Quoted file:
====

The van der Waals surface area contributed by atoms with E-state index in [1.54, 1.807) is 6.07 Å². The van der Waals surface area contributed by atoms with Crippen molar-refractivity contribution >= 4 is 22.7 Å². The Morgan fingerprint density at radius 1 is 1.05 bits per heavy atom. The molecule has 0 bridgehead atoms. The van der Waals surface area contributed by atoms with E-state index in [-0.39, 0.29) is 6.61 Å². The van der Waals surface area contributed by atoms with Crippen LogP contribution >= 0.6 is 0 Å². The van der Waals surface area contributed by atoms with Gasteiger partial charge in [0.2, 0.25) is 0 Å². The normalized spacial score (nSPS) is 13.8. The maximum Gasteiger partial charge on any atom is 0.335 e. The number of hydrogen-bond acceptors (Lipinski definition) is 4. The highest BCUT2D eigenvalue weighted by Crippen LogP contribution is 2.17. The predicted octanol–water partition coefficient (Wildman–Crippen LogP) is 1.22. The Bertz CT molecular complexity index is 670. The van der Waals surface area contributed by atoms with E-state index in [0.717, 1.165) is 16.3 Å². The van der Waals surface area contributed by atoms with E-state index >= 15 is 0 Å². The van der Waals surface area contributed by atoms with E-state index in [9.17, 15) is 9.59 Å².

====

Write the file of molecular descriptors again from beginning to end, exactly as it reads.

The van der Waals surface area contributed by atoms with E-state index in [1.54, 1.807) is 6.07 Å². The van der Waals surface area contributed by atoms with Crippen molar-refractivity contribution >= 4 is 22.7 Å². The Morgan fingerprint density at radius 1 is 1.05 bits per heavy atom. The molecule has 0 bridgehead atoms. The van der Waals surface area contributed by atoms with E-state index in [-0.39, 0.29) is 6.61 Å². The van der Waals surface area contributed by atoms with Crippen LogP contribution >= 0.6 is 0 Å². The van der Waals surface area contributed by atoms with Gasteiger partial charge in [0.2, 0.25) is 0 Å². The normalized spacial score (nSPS) is 13.8. The maximum Gasteiger partial charge on any atom is 0.335 e. The number of hydrogen-bond acceptors (Lipinski definition) is 4. The highest BCUT2D eigenvalue weighted by Crippen LogP contribution is 2.17. The predicted octanol–water partition coefficient (Wildman–Crippen LogP) is 1.22. The Bertz CT molecular complexity index is 670. The van der Waals surface area contributed by atoms with E-state index in [0.717, 1.165) is 16.3 Å². The van der Waals surface area contributed by atoms with E-state index >= 15 is 0 Å². The van der Waals surface area contributed by atoms with E-state index in [9.17, 15) is 9.59 Å².